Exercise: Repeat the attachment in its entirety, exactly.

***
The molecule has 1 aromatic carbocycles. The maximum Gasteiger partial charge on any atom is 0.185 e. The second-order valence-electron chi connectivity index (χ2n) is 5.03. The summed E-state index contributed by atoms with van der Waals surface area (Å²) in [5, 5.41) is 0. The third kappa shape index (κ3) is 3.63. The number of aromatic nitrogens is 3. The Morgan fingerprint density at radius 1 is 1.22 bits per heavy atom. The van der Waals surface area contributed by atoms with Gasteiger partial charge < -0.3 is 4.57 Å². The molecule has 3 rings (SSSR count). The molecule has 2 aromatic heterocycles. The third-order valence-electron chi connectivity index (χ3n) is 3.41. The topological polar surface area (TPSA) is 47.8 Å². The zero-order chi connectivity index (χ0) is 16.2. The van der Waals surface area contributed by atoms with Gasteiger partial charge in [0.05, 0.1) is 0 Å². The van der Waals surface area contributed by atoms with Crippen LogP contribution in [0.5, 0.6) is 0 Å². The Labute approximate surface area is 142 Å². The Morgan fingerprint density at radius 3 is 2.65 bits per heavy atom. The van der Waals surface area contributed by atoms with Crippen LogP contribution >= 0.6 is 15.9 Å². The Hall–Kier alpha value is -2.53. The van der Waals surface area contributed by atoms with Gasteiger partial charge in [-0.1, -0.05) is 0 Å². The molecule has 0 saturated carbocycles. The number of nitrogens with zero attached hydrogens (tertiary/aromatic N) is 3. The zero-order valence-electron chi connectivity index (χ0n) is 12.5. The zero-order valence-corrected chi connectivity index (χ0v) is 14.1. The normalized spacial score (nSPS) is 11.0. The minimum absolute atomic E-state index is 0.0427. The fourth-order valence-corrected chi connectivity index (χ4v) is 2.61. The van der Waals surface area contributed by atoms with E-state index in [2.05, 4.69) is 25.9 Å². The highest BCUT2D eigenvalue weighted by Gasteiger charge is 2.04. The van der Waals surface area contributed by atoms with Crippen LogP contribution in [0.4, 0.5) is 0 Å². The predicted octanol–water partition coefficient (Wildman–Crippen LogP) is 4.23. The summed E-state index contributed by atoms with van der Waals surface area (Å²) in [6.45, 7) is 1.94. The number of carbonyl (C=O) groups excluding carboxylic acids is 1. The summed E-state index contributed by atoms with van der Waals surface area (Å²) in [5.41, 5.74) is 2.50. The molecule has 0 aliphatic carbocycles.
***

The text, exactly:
The molecule has 1 aromatic carbocycles. The maximum Gasteiger partial charge on any atom is 0.185 e. The second-order valence-electron chi connectivity index (χ2n) is 5.03. The summed E-state index contributed by atoms with van der Waals surface area (Å²) in [5, 5.41) is 0. The third kappa shape index (κ3) is 3.63. The number of aromatic nitrogens is 3. The Morgan fingerprint density at radius 1 is 1.22 bits per heavy atom. The van der Waals surface area contributed by atoms with Gasteiger partial charge < -0.3 is 4.57 Å². The molecule has 3 rings (SSSR count). The molecule has 2 aromatic heterocycles. The third-order valence-electron chi connectivity index (χ3n) is 3.41. The topological polar surface area (TPSA) is 47.8 Å². The zero-order chi connectivity index (χ0) is 16.2. The van der Waals surface area contributed by atoms with Gasteiger partial charge in [0.05, 0.1) is 0 Å². The van der Waals surface area contributed by atoms with Crippen LogP contribution in [0.5, 0.6) is 0 Å². The Labute approximate surface area is 142 Å². The Morgan fingerprint density at radius 3 is 2.65 bits per heavy atom. The van der Waals surface area contributed by atoms with Crippen LogP contribution >= 0.6 is 15.9 Å². The Hall–Kier alpha value is -2.53. The van der Waals surface area contributed by atoms with Gasteiger partial charge in [-0.1, -0.05) is 0 Å². The molecule has 0 saturated carbocycles. The number of nitrogens with zero attached hydrogens (tertiary/aromatic N) is 3. The zero-order valence-electron chi connectivity index (χ0n) is 12.5. The zero-order valence-corrected chi connectivity index (χ0v) is 14.1. The normalized spacial score (nSPS) is 11.0. The minimum absolute atomic E-state index is 0.0427. The fourth-order valence-corrected chi connectivity index (χ4v) is 2.61. The van der Waals surface area contributed by atoms with E-state index in [2.05, 4.69) is 25.9 Å². The highest BCUT2D eigenvalue weighted by Gasteiger charge is 2.04. The van der Waals surface area contributed by atoms with Crippen LogP contribution in [0.4, 0.5) is 0 Å². The predicted octanol–water partition coefficient (Wildman–Crippen LogP) is 4.23. The summed E-state index contributed by atoms with van der Waals surface area (Å²) in [6.45, 7) is 1.94. The number of carbonyl (C=O) groups excluding carboxylic acids is 1. The summed E-state index contributed by atoms with van der Waals surface area (Å²) in [5.41, 5.74) is 2.50. The molecule has 0 aliphatic carbocycles.